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Discover ‘long view’ in northwest Nebraska

LEAD Comment: A grant is helping northwest Nebraska residents capitalize on opportunities in agriculture and rural development.

December 1, 2022

3 Min Read
Rolling hills, the buttes near Fort Robinson in Nebraska
RURAL OPPORTUNITY: Northwest Nebraska abounds with history and natural beauty, but visitors and even many Nebraskans fail to appreciate the value of this hidden gem. Several groups in that region are working together with partnering agencies to change that.Curt Arens

The long view. When you visit northwestern Nebraska you see the long view — the rolling hills, the buttes near Fort Robinson and the sky that goes on forever. 

But to the people who live in northwestern Nebraska, the long view refers to something different. It is a mindset that is backed up by action. Taking the long view is about seizing future opportunities and making investments in them. 

I am a Nebraska Extension rural prosperity specialist, based at the Panhandle Research, Extension and Education Center in Scottsbluff. I’m also an active partner in Kriesel Certified Seed, a small grains agribusiness north of Sidney, and I was a graduate of LEAD Class 2.

I believe that a great example of “long view” work in northwestern Nebraska came with a recent USDA Rural Community Development Initiative (RCDI) Grant. The grant partners — local economic development, regional tourism efforts and Nebraska Extension — pulled together a diverse group of more than 60 entities that formed into seven task force areas that are making investments for the region’s future. 

Taking action

Here is just sample of some of their actions:

Arts and culture. Working to establish a Nebraska Arts and Humanities Creative District in Chadron, which will connect and promote all types of artists and venues.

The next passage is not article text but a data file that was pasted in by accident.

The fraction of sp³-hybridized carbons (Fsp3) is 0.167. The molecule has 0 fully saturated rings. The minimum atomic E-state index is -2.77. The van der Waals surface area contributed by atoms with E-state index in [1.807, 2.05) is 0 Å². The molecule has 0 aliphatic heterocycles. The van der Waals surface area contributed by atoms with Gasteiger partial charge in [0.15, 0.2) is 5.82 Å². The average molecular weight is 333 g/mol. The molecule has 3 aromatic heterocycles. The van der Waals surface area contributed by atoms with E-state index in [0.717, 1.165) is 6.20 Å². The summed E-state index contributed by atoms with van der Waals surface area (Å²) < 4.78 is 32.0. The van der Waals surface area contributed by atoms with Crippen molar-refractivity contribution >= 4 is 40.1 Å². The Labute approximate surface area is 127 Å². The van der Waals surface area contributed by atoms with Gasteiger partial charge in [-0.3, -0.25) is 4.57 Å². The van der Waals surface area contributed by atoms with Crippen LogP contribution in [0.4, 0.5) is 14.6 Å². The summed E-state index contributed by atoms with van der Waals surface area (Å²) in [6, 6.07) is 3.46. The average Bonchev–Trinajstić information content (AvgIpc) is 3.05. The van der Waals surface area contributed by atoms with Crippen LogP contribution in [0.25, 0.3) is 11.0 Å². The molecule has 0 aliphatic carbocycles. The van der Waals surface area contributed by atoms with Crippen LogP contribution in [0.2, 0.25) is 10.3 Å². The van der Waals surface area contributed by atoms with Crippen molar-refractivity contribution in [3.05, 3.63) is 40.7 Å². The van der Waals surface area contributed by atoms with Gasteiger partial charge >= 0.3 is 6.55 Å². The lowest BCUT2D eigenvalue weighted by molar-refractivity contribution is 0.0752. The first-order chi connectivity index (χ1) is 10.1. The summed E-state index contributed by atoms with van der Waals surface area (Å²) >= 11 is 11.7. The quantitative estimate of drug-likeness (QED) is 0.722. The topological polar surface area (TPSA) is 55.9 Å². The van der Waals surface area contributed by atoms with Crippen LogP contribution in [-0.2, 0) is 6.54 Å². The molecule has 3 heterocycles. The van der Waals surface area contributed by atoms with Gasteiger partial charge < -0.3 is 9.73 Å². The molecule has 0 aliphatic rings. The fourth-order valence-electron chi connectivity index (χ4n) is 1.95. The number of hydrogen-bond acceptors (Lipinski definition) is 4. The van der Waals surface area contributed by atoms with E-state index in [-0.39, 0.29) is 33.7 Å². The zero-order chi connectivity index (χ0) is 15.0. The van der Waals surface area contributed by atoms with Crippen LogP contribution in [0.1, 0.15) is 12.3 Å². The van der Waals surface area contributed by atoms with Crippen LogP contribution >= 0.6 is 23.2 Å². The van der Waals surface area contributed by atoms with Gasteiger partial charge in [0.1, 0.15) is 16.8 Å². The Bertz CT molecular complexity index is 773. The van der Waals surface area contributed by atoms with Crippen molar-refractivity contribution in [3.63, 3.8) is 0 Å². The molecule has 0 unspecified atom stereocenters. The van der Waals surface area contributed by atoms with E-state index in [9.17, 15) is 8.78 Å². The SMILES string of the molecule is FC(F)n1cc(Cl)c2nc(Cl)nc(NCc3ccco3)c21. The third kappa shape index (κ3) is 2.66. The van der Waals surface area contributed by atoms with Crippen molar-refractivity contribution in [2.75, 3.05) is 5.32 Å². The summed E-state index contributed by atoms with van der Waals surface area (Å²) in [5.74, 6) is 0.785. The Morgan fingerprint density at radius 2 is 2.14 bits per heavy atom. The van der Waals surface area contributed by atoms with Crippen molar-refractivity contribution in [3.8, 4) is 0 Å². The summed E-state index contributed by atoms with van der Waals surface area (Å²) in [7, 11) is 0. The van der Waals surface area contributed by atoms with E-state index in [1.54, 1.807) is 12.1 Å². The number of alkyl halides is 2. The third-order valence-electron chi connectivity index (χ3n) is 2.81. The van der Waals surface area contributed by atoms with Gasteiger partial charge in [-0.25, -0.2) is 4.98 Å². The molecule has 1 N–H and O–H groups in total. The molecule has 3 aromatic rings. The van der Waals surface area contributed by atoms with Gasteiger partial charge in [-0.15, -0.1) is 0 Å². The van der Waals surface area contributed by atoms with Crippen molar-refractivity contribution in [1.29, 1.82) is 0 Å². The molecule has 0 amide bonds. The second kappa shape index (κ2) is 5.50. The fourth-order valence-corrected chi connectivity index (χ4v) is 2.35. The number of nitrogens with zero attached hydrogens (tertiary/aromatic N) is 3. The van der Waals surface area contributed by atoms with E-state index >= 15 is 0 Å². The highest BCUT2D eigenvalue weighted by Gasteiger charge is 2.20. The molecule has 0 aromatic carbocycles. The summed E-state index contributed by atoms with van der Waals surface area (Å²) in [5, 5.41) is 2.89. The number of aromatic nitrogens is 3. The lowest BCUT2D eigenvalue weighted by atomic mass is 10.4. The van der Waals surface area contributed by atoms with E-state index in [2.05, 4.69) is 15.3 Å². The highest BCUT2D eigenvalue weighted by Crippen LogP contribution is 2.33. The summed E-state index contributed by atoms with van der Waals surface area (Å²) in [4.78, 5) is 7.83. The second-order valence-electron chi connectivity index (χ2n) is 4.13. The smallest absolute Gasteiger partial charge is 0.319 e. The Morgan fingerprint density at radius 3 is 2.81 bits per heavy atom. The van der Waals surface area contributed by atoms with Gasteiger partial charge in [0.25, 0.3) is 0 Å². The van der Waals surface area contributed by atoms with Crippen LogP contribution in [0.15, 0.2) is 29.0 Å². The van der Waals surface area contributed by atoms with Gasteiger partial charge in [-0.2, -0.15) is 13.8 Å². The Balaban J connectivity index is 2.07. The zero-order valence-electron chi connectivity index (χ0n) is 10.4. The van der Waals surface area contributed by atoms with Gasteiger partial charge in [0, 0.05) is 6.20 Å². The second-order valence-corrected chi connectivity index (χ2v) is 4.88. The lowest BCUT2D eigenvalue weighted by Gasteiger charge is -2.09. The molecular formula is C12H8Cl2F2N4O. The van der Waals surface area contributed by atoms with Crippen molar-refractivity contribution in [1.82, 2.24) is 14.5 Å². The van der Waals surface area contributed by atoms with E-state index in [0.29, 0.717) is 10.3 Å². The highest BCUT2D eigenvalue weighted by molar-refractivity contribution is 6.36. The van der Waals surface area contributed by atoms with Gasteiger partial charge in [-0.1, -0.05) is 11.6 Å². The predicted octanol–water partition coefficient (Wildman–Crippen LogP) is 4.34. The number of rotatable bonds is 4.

Business development. Exploring options to help identify and support a meat processing facility, especially one that would handle wild game, since that is a large tourism draw to the region.

Hospitality and events. Identifying and implementing new and creative methods, in partnership with the local chamber and tourism offices, to communicate and promote all events to the whole area.

Outdoor recreation. With strong connections to the U.S. Forest Service and the Nebraska Game and Parks Commission, the group helped to host a Spring Tourism Season Kickoff for area businesses.

Tourism and people attraction. Five University of Nebraska Rural Fellow students were hosted over a two-year period. Their summer projects included a map and historic sites walking tour at Fort Robinson and Crawford and a Farmers Market Trail for the Chadron-Crawford area; coordination of the Barn Quilt Trail sites and events in Harrison and Crawford with 31 business  participating in the project; creation of a visitor survey to collect information on travelers to the area; population of a “one-stop-shop” tourism app; production of video blogs and podcasts of the scenic region; and development of a mental health resources brochure for students and families in the Chadron school system and other ESU 13 schools.

Trail development. Partnering with the U.S. Forest Service, Nebraska Game and Parks Commission, and the local Northwest Nebraska Trails Association to coordinate trails that link the Cowboy Trail, Cowboy Trail West and others. The larger group has been successful in getting many projects completed — signage is one of the major local recent accomplishments. 

Youth engagement and entrepreneurship. Pursuing ways to engage local high school students in discovering business opportunities that offer them a way to stay in the region.

These groups and their actions demonstrate what the “long view” looks like at the local and regional level. It is about identifying future opportunities, leveraging assets, rolling up their sleeves and then getting the work done. It is about turning the long view into reality. 

Burkhart-Kriesel is a graduate of LEAD 2.

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